God-fearing dictatorship

There was another reason why Kenyan turned to these churches: The tightening of political freedoms of speech and movement under the stranglehold of the one-party dictatorship of KANU and President Daniel arap Moi led to the emasculation of people’s rights, and with this came the rule of fear and despondency.

The Bible-toting Moi is a fervent born-again Christian and a member of the African Inland Church and of the evangelical/revivalist persuasion that had swept the East African region from Uganda at the beginning of the 20th century. The Dictionary of African Christian Biography describes the Tukutendereza Yesu (We Praise You Jesus) as the revivalist movement within the Anglican Church of Uganda that began in the Kingdom of Buganda, hence Balokole (Luganda for the saved people). Today, the term Balokole has been embraced beyond Buganda as a movement of saved or born-again Christians across the East African region. Likewise, the Luganda hymnal song, Tukutendereza, has become the theme song of revivalist Christians throughout East Africa.

Moi reached the pinnacle of his dictatorship in the late 1980s, just when the revivalist churches were entrenching themselves in the country. To further keep the people in check and continue running a tight ship as he maintained an iron grip on the state, Moi would invite international prosperity gospel evangelical preachers to Kenya to hold massive crusades.

Two of the better known preacher men who visited Kenya in the late 1980s and early 1990s were Morris Cerullo from America’s southern Bible Belt and the German Reinhard Bonke. Both were friends of Moi and their first port of call was the State House. The undertone of their preaching then was that Moi was a God-fearing, divinely-ordained leader like the kings of the biblical yore and it was only through unwavering faith in the Almighty that the people would count and reap their blessings in abundance.

Moi reached the pinnacle of his dictatorship in the late 1980s, just when the revivalist churches were entrenching themselves in the country. To further keep the people in check and continue running a tight ship as he maintained an iron grip on the state, Moi would invite international prosperity gospel evangelical preachers to Kenya to hold massive crusades.

These new churches preached the gospel of materialism and miracles. Burdened by economic woes and spiritual poverty occasioned by the devastating austerity measures of the SAPs, Kenyan Christians turned to these apostles and prophets in the hope that they would alleviate their suffering and offer them earthly happiness. As fate would have it, prosperity gospel thrives in Kenya because it resonates well in societies that are economically afflicted and are hostage to spiritual powers, believing these powers control the fortunes of all.

The churches’ leaders had appealing fancy titles to announce their arrival: apostle, prophet, visionary. They offered utopian hopes to disillusioned and dispossessed poor people through miracles and promises of prosperity. Gifford, in his essay, “Expecting Miracles: The Prosperity Gospel in Africa” (www.christiancentury.org published in 2007), observed that the churches equally had fanciful names, such as Jesus Breakthrough Assembly, Triumphant Christian Centre and Victory Bible Church.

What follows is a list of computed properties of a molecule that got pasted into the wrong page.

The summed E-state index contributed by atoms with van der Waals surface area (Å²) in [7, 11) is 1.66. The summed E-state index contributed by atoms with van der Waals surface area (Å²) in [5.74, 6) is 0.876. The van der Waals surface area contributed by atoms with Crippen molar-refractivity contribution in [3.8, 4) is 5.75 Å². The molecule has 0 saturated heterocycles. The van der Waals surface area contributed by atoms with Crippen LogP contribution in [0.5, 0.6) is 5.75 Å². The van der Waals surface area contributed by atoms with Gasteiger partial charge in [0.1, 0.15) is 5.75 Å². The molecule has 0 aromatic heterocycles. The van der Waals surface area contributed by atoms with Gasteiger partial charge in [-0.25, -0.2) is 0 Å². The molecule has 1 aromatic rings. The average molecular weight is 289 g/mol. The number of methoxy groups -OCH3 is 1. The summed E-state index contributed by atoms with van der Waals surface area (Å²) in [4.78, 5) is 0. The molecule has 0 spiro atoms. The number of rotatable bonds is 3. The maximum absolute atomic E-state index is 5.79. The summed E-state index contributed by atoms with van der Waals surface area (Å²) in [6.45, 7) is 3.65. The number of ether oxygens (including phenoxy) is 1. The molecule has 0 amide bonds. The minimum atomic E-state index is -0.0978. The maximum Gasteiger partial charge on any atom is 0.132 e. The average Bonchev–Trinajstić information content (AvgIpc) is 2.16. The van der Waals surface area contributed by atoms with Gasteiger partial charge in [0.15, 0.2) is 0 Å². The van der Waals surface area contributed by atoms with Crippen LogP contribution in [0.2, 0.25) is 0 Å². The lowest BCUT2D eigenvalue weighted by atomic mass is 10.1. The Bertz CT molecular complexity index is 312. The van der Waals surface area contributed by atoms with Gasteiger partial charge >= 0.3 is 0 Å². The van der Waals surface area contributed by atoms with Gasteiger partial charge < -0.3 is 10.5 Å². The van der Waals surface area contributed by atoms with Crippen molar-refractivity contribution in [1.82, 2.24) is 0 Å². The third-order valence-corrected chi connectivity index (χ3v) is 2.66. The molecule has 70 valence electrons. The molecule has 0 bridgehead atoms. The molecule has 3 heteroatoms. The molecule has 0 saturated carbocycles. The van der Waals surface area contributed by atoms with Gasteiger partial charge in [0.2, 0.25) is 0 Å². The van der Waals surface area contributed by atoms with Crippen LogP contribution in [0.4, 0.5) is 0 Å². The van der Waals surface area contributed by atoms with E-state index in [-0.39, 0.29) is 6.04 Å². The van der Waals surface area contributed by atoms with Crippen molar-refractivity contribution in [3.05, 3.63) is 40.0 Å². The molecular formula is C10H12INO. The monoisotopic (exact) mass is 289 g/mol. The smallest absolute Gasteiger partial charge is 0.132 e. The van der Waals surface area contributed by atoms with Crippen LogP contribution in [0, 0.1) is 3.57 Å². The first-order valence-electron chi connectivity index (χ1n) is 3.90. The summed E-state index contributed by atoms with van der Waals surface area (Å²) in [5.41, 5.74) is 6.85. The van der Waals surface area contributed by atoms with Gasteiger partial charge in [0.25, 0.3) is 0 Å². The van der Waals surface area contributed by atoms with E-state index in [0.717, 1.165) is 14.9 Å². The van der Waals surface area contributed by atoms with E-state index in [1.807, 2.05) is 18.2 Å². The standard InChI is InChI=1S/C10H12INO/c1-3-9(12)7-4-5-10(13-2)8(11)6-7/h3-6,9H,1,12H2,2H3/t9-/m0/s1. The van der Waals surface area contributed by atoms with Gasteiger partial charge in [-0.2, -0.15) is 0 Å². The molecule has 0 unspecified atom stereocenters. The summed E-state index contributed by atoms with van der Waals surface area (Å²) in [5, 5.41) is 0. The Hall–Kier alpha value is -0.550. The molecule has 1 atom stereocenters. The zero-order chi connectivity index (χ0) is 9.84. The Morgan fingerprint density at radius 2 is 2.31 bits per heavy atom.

According to theologians and experts in the scriptures, there is probably no religious phenomenon today that has attracted as much controversy and varied interpretations as the prosperity gospel among Christian believers. Efe Ehiogae and Joseph Olanrewaju, in their essay, “A Theological Evaluation of the Utopian Image of Prosperity Gospel and the African Dilemma” (https//pdfssemanticscholar.org), argue that the African continent, alongside Latin America, is considered to be the richest hunting ground for evangelical Pentecostalism, one of the fastest growing religious movements globally. There are some religious leaders who today argue that the ancient practice of selling the blessings of the church has been subsumed by the prosperity gospel.

For many Christians, theology is a vague and an oblique academic notion. It is true many people consider theology to be the science of religion, and rightly so, but oftentimes they associate it with the quaint branches of academic disciplines, like numerology, that few people today take seriously.

Liberation theology

One enduring fact is that Africans as a whole have continued to suffer defective Christian theologies. One such theology – the remnants of which persist to date – is white theology, a carry-over of the white missionaries’ gospel teaching of doom and gloom, of trust and obey (for there is no other way to be happy in Jesus, but to trust and obey). That white theology, instead of contextualising the people’s developmental needs vis-à-vis their spiritual growth, has continued to create frightening doomsday scenarios of sinners eternally roasting in balls of hell-fire and brimstone.

White theology should be understood in context and especially in relation to its nemesis – black theology. In the United States, white theology was associated with racism, slavery and the oppression of African-Americans, but above all with white supremacy. This was also the case in Latin America and Africa where the gospel was proselytised by white missionaries who brought their white culture and biases with them. In South Africa, white theology was propagated by the Dutch Reformed Church (DRC) to sanctify the segregationist rule of Apartheid.